The evidence reflected that the claimant quit working for the employer on August 26, 2004. 28 TEX. ADMIN. CODE § 129.4(d) (Rule 129.4(d)) provides that if the employee is no longer employed by the employer, the employee is responsible to provide information to the insurance carrier about the existence or amount of any earnings, or any offers of employment. Evidence was presented at the CCH that reflected the claimant had earnings from other employers from October 23, 2004, through March 17, 2005. There was some evidence that the claimant’s earnings extended beyond March 17, 2005, but those time periods were not at issue at the CCH. There is sufficient evidence to support the determination that an overpayment of TIBs was made during the time period at issue. During argument at the CCH, the carrier alleged that the overpayment of TIBs from October 22, 2004, through March 17, 2005, was $5,487.39. However, no specific calculations were presented at the CCH except for the representation at the CCH by the carrier’s attorney that the carrier paid a total of $7,140.00 during the period in dispute when only $1,652.61 should have been paid, resulting in an overpayment of $5,487.39. This representation by the carrier differs from the amount in evidence. Correspondence dated June 1, 2005, indicates that the carrier paid $7,090.94 for the time period at issue. The hearing officer examined the evidence and calculated whether or not an overpayment had been made for each week the claimant was shown to have earnings during the period in dispute. The hearing officer calculated the overpayment of TIBs to be $5,714.32, but found the amount of the overpayment to be $5,487.39 stating she deferred to the carrier’s requested amount of overpayment. On appeal, the carrier argues the amount of overpayment should be that calculated by the hearing officer since it has been held that strict pleading requirements do not apply to these proceedings, citing Appeals Panel Decision (APD) 91123, decided February 7, 1992. We agree with the carrier’s contention that strict pleading requirements do not apply. However, the hearing officer’s calculations considered 4 weeks in which the claimant had earnings but for which disability was not found as a result of the prior CCH. During these weeks, TIBs should not have been paid at all and the evidence reflects that for 4 weeks during the period at issue, the carrier did not pay TIBs. It was error for the hearing officer to consider these weeks in determining the amount of overpayment. The actual amount of overpayment excluding the 4 weeks in which there was no disability and TIBs were not paid, is $4,795.14. This calculation is based on 10 weeks in the disputed period in which the claimant’s earnings exceeded the amount of the AWW, therefore causing the overpayment to be the entire TIBs rate of $420.65 (the weeks of 10/30/04; 12/18/04; 01/21/05; 01/28/05; 02/04/05; 02/11/05; 02/18/05; 02/26/05; 03/04/05; and 03/11/05). Additionally there are 3 weeks in which the carrier overpaid TIBs because it was not aware of the claimant’s post-injury earnings ($303.83 for the week of 10/23/04; $60.84 for the week of 11/06/04; and $223.98 for the week of 11/13/04). We reverse the hearing officer’s determination that the amount of the overpayment is $5,487.39 and render a determination that the amount of the overpayment is $4,795.14.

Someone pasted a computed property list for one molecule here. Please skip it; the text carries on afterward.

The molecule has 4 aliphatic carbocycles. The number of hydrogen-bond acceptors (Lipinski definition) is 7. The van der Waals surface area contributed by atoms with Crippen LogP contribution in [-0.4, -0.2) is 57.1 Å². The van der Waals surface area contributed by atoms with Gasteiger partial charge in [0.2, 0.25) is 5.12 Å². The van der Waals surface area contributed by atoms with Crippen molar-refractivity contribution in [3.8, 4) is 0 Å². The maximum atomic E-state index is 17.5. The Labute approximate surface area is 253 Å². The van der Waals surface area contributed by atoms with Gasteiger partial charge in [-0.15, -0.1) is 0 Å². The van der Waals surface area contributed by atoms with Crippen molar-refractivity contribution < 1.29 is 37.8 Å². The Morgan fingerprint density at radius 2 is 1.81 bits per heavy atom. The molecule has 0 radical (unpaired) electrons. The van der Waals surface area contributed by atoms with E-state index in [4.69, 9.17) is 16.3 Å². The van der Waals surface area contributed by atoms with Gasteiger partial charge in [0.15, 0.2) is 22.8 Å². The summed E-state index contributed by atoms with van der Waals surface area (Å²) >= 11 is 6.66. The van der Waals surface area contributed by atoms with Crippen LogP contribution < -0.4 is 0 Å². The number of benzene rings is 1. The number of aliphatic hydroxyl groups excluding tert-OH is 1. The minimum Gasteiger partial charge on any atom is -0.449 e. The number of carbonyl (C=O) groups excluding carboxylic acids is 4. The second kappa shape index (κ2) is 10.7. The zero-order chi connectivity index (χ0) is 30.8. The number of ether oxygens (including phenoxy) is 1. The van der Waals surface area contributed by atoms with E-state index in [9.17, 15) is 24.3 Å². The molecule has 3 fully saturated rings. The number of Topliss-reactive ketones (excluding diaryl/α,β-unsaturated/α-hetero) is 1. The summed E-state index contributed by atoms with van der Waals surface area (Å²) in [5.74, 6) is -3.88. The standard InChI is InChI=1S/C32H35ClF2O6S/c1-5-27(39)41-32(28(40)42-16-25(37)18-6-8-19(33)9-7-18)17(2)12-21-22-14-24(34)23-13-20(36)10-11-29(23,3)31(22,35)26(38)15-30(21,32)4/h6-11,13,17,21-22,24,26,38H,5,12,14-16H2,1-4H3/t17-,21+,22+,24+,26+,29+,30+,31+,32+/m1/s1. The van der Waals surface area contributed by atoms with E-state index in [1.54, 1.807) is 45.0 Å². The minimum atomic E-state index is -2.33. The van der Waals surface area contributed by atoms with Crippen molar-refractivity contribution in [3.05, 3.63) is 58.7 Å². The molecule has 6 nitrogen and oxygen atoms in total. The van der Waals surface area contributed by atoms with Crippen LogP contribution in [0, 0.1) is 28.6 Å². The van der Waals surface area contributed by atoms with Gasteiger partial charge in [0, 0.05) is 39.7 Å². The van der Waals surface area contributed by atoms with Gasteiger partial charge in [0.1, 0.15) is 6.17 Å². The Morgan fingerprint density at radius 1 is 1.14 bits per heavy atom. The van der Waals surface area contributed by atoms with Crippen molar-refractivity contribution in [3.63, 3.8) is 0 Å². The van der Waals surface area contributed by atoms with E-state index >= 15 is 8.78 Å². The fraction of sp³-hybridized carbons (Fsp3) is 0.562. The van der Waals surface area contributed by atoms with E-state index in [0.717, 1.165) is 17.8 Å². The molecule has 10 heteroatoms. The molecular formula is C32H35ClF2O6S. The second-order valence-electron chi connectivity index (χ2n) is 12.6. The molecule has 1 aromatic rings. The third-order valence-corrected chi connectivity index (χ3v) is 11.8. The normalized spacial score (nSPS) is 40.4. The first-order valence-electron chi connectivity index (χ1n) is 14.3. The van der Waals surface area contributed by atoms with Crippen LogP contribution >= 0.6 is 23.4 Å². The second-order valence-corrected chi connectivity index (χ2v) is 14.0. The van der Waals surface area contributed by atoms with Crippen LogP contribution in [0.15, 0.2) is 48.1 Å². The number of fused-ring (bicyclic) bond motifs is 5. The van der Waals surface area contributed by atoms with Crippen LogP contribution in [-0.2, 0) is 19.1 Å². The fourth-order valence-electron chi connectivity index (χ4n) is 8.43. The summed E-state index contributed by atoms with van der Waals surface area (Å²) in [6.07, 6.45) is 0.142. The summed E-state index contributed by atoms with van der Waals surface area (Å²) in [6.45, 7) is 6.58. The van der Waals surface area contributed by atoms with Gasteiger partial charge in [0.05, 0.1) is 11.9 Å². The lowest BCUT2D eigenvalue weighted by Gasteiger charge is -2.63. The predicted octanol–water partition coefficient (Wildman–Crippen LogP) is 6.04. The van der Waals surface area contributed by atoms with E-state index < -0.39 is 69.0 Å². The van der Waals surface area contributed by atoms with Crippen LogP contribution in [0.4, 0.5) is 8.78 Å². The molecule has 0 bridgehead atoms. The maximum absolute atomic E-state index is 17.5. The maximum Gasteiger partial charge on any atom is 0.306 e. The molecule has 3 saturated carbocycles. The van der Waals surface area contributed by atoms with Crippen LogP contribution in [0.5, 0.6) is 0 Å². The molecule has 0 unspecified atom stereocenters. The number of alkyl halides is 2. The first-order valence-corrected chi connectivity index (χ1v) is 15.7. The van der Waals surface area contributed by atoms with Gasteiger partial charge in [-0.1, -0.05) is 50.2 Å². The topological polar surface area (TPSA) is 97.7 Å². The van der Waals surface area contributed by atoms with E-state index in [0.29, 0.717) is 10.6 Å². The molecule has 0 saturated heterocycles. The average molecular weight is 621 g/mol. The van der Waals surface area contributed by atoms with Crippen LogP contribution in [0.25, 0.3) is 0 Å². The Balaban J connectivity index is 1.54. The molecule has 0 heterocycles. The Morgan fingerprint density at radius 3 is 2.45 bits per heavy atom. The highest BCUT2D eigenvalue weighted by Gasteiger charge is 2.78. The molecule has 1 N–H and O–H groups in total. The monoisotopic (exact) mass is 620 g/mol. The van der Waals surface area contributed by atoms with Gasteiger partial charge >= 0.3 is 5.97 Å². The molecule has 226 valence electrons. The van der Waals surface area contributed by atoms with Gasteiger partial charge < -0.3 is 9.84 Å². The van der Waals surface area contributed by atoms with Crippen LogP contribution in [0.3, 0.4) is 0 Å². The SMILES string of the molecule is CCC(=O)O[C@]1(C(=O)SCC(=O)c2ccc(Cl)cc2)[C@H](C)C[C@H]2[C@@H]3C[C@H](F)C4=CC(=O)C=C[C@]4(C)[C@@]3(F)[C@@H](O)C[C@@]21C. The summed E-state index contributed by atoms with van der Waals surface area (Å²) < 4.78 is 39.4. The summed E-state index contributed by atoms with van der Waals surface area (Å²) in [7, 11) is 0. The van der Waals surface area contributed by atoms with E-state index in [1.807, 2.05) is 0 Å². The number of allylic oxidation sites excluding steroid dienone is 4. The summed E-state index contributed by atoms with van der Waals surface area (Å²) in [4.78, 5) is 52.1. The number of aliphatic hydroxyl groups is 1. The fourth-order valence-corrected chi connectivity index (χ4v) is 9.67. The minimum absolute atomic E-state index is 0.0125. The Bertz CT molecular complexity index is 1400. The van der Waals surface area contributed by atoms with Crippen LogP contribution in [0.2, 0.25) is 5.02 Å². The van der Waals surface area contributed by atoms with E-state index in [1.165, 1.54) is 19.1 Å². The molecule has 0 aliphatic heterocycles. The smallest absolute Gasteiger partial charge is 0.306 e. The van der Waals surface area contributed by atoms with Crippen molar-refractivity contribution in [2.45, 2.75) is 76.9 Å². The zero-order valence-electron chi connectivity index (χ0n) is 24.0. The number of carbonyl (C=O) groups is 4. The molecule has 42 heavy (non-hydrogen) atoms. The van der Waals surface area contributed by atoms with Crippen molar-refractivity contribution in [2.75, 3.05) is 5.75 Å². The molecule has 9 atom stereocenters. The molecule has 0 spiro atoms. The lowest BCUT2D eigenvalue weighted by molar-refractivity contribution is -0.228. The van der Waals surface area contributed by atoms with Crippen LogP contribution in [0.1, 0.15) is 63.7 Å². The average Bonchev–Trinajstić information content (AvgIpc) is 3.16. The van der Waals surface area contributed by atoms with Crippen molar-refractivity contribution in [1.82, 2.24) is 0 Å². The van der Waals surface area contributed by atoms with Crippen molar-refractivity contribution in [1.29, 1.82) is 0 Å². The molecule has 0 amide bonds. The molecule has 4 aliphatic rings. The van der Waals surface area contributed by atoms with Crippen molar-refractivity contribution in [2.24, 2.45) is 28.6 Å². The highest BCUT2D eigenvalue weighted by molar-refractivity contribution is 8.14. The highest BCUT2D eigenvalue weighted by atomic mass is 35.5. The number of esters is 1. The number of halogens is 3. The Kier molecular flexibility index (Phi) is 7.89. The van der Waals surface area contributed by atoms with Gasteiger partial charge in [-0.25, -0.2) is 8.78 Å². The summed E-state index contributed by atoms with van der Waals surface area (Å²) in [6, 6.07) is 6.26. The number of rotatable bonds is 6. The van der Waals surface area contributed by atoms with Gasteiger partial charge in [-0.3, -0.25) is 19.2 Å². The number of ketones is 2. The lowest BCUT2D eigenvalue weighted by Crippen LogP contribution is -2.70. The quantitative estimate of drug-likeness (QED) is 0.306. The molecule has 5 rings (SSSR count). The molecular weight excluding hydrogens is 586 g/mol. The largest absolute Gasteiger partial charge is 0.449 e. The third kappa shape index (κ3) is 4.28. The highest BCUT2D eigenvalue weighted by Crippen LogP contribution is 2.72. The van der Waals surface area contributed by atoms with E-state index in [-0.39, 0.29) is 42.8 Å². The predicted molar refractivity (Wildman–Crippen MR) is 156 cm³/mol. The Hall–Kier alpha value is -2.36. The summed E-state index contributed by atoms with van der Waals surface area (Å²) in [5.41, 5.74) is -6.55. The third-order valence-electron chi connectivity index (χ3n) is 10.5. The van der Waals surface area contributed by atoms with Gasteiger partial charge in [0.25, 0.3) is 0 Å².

The carrier additionally appeals the determination that it is not entitled to reduce the claimant’s TIBs and IIBs to recoup a previous overpayment. The carrier cites Section 415.008 for statutory authority which allows recoupment under the facts presented. Section 415.008(a) provides that a person commits a violation if the person to obtain or deny a payment of a workers’ compensation benefit or the provision of a benefit for the person or another, knowingly or intentionally makes a false or misleading statement; misrepresents or conceals a material fact; fabricates, alters, conceals or destroys a document; or conspires to commit one of these acts. Section 415.008(c) provides that a person who has obtained an excess payment in violation of this section is liable for full repayment plus interest, and that if the person is an employee or person claiming death benefits, the repayment may be redeemed from future income or death benefits to which the person is otherwise entitled. Section 415.008(b) provides that a violation under this section is a Class B administrative violation. Section 415.031 provides for the initiation of administrative violation proceedings; Section 415.032 provides for the investigation of the violation and notice of the charge and right to request a hearing; and Section 415.034 provides that the hearing shall be conducted in the manner provided for a contested case under the Administrative Procedure Act (APA). The APA does not apply to CCHs with the exception of the enforcement of subpoena provision. Section 410.153, Rule 142.1. Consequently, a CCH is not the proper forum to determine an administrative violation. See APD 93610, decided September 7, 1993, and APD 031781, decided August 26, 2003.